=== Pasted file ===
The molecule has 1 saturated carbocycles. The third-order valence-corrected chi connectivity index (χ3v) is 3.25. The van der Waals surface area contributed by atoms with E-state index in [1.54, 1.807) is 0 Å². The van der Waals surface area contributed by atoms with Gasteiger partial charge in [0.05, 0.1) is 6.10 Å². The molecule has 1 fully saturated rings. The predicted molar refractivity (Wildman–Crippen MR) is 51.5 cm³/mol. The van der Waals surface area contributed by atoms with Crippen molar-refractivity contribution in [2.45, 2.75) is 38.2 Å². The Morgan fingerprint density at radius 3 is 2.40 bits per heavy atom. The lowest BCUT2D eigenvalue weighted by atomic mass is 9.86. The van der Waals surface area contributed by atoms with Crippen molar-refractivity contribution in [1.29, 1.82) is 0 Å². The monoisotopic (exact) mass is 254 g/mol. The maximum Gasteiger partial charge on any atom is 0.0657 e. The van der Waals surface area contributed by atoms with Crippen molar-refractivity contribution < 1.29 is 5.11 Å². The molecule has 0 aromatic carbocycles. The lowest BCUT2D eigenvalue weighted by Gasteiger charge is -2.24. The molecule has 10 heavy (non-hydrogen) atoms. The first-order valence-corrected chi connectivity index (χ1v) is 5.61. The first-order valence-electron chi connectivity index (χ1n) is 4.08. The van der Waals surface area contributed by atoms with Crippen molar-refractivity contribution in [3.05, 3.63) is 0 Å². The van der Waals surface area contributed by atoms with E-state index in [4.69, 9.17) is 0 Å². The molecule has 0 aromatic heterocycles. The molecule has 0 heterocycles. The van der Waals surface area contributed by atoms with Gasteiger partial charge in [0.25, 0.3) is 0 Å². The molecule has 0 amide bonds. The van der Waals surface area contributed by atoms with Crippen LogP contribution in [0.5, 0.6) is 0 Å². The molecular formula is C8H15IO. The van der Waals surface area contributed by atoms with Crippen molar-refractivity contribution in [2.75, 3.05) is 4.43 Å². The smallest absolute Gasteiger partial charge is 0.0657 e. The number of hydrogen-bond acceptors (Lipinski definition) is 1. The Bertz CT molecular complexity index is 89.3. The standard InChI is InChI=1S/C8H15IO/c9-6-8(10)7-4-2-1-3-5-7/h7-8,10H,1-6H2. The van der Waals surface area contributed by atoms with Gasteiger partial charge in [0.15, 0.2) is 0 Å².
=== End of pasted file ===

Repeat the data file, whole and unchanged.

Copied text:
The molecule has 1 saturated carbocycles. The third-order valence-corrected chi connectivity index (χ3v) is 3.25. The van der Waals surface area contributed by atoms with E-state index in [1.54, 1.807) is 0 Å². The van der Waals surface area contributed by atoms with Gasteiger partial charge in [0.05, 0.1) is 6.10 Å². The molecule has 1 fully saturated rings. The predicted molar refractivity (Wildman–Crippen MR) is 51.5 cm³/mol. The van der Waals surface area contributed by atoms with Crippen molar-refractivity contribution in [2.45, 2.75) is 38.2 Å². The Morgan fingerprint density at radius 3 is 2.40 bits per heavy atom. The lowest BCUT2D eigenvalue weighted by atomic mass is 9.86. The van der Waals surface area contributed by atoms with Crippen molar-refractivity contribution in [1.29, 1.82) is 0 Å². The monoisotopic (exact) mass is 254 g/mol. The maximum Gasteiger partial charge on any atom is 0.0657 e. The van der Waals surface area contributed by atoms with Crippen molar-refractivity contribution < 1.29 is 5.11 Å². The molecule has 0 aromatic carbocycles. The lowest BCUT2D eigenvalue weighted by Gasteiger charge is -2.24. The molecule has 10 heavy (non-hydrogen) atoms. The first-order valence-corrected chi connectivity index (χ1v) is 5.61. The first-order valence-electron chi connectivity index (χ1n) is 4.08. The van der Waals surface area contributed by atoms with Crippen molar-refractivity contribution in [3.05, 3.63) is 0 Å². The van der Waals surface area contributed by atoms with E-state index in [4.69, 9.17) is 0 Å². The molecule has 0 aromatic heterocycles. The molecule has 0 heterocycles. The van der Waals surface area contributed by atoms with Gasteiger partial charge in [0.25, 0.3) is 0 Å². The molecule has 0 amide bonds. The van der Waals surface area contributed by atoms with Crippen LogP contribution in [0.5, 0.6) is 0 Å². The molecular formula is C8H15IO. The van der Waals surface area contributed by atoms with Crippen molar-refractivity contribution in [2.75, 3.05) is 4.43 Å². The smallest absolute Gasteiger partial charge is 0.0657 e. The number of hydrogen-bond acceptors (Lipinski definition) is 1. The Bertz CT molecular complexity index is 89.3. The standard InChI is InChI=1S/C8H15IO/c9-6-8(10)7-4-2-1-3-5-7/h7-8,10H,1-6H2. The van der Waals surface area contributed by atoms with Gasteiger partial charge in [0.15, 0.2) is 0 Å².